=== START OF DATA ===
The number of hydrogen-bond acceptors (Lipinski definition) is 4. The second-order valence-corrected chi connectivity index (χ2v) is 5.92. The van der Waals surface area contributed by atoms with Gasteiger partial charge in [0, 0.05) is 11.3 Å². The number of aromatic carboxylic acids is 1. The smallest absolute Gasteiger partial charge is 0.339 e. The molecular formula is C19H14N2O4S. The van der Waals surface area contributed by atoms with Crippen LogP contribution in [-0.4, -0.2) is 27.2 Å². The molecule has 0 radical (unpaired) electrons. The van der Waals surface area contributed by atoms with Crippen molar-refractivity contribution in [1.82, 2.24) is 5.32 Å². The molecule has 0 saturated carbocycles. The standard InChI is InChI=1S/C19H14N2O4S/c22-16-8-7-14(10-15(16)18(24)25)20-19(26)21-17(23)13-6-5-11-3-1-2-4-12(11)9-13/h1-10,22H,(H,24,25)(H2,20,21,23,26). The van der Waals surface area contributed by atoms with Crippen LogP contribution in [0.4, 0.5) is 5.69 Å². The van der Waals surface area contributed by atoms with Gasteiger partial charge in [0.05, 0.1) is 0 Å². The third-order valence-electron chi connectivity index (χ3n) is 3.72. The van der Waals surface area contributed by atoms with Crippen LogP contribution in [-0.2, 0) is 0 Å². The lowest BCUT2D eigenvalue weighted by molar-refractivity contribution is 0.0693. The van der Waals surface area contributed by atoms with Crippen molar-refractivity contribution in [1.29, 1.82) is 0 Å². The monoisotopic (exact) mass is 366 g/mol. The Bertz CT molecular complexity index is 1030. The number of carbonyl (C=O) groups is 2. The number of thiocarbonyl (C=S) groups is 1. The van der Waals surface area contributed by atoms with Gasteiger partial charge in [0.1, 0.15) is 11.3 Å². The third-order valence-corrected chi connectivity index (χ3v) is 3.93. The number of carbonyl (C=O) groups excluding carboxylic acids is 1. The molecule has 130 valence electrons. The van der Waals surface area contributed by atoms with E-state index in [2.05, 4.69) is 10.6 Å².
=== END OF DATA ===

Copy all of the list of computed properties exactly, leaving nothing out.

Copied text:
The number of hydrogen-bond acceptors (Lipinski definition) is 4. The second-order valence-corrected chi connectivity index (χ2v) is 5.92. The van der Waals surface area contributed by atoms with Gasteiger partial charge in [0, 0.05) is 11.3 Å². The number of aromatic carboxylic acids is 1. The smallest absolute Gasteiger partial charge is 0.339 e. The molecular formula is C19H14N2O4S. The van der Waals surface area contributed by atoms with Crippen LogP contribution in [-0.4, -0.2) is 27.2 Å². The molecule has 0 radical (unpaired) electrons. The van der Waals surface area contributed by atoms with Crippen molar-refractivity contribution in [1.82, 2.24) is 5.32 Å². The molecule has 0 saturated carbocycles. The standard InChI is InChI=1S/C19H14N2O4S/c22-16-8-7-14(10-15(16)18(24)25)20-19(26)21-17(23)13-6-5-11-3-1-2-4-12(11)9-13/h1-10,22H,(H,24,25)(H2,20,21,23,26). The van der Waals surface area contributed by atoms with Crippen LogP contribution in [0.4, 0.5) is 5.69 Å². The van der Waals surface area contributed by atoms with Gasteiger partial charge in [0.05, 0.1) is 0 Å². The third-order valence-electron chi connectivity index (χ3n) is 3.72. The van der Waals surface area contributed by atoms with Crippen LogP contribution in [-0.2, 0) is 0 Å². The lowest BCUT2D eigenvalue weighted by molar-refractivity contribution is 0.0693. The van der Waals surface area contributed by atoms with Crippen molar-refractivity contribution in [1.29, 1.82) is 0 Å². The monoisotopic (exact) mass is 366 g/mol. The Bertz CT molecular complexity index is 1030. The number of carbonyl (C=O) groups is 2. The number of thiocarbonyl (C=S) groups is 1. The van der Waals surface area contributed by atoms with Gasteiger partial charge in [0.1, 0.15) is 11.3 Å². The third-order valence-corrected chi connectivity index (χ3v) is 3.93. The number of carbonyl (C=O) groups excluding carboxylic acids is 1. The molecule has 130 valence electrons. The van der Waals surface area contributed by atoms with E-state index in [2.05, 4.69) is 10.6 Å².